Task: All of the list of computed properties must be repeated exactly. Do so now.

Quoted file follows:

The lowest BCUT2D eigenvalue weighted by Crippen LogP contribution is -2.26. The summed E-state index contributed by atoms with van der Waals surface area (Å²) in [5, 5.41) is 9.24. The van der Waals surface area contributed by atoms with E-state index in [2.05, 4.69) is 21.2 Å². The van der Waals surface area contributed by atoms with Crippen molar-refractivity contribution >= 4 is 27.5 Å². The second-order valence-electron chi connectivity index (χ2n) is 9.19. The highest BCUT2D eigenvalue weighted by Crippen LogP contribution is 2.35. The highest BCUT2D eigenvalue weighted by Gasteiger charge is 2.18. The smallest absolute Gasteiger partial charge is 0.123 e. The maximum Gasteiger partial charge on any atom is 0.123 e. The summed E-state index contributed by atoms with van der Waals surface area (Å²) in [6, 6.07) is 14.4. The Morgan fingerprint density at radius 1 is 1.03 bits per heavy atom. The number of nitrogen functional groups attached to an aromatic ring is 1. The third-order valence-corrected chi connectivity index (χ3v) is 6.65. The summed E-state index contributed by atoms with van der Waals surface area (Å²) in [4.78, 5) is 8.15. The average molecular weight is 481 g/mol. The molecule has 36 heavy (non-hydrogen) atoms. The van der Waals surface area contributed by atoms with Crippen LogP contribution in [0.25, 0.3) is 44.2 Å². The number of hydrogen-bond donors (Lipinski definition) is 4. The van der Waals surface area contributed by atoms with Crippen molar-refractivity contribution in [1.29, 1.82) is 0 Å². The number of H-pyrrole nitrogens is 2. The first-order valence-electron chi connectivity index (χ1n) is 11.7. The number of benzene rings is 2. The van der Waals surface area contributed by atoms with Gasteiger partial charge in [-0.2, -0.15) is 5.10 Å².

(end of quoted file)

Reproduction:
The lowest BCUT2D eigenvalue weighted by Crippen LogP contribution is -2.26. The summed E-state index contributed by atoms with van der Waals surface area (Å²) in [5, 5.41) is 9.24. The van der Waals surface area contributed by atoms with E-state index in [2.05, 4.69) is 21.2 Å². The van der Waals surface area contributed by atoms with Crippen molar-refractivity contribution >= 4 is 27.5 Å². The second-order valence-electron chi connectivity index (χ2n) is 9.19. The highest BCUT2D eigenvalue weighted by Crippen LogP contribution is 2.35. The highest BCUT2D eigenvalue weighted by Gasteiger charge is 2.18. The smallest absolute Gasteiger partial charge is 0.123 e. The maximum Gasteiger partial charge on any atom is 0.123 e. The summed E-state index contributed by atoms with van der Waals surface area (Å²) in [6, 6.07) is 14.4. The Morgan fingerprint density at radius 1 is 1.03 bits per heavy atom. The number of nitrogen functional groups attached to an aromatic ring is 1. The third-order valence-corrected chi connectivity index (χ3v) is 6.65. The summed E-state index contributed by atoms with van der Waals surface area (Å²) in [4.78, 5) is 8.15. The average molecular weight is 481 g/mol. The molecule has 36 heavy (non-hydrogen) atoms. The van der Waals surface area contributed by atoms with Crippen LogP contribution in [0.25, 0.3) is 44.2 Å². The number of hydrogen-bond donors (Lipinski definition) is 4. The van der Waals surface area contributed by atoms with Crippen molar-refractivity contribution in [1.29, 1.82) is 0 Å². The number of H-pyrrole nitrogens is 2. The first-order valence-electron chi connectivity index (χ1n) is 11.7. The number of benzene rings is 2. The van der Waals surface area contributed by atoms with Gasteiger partial charge in [-0.2, -0.15) is 5.10 Å².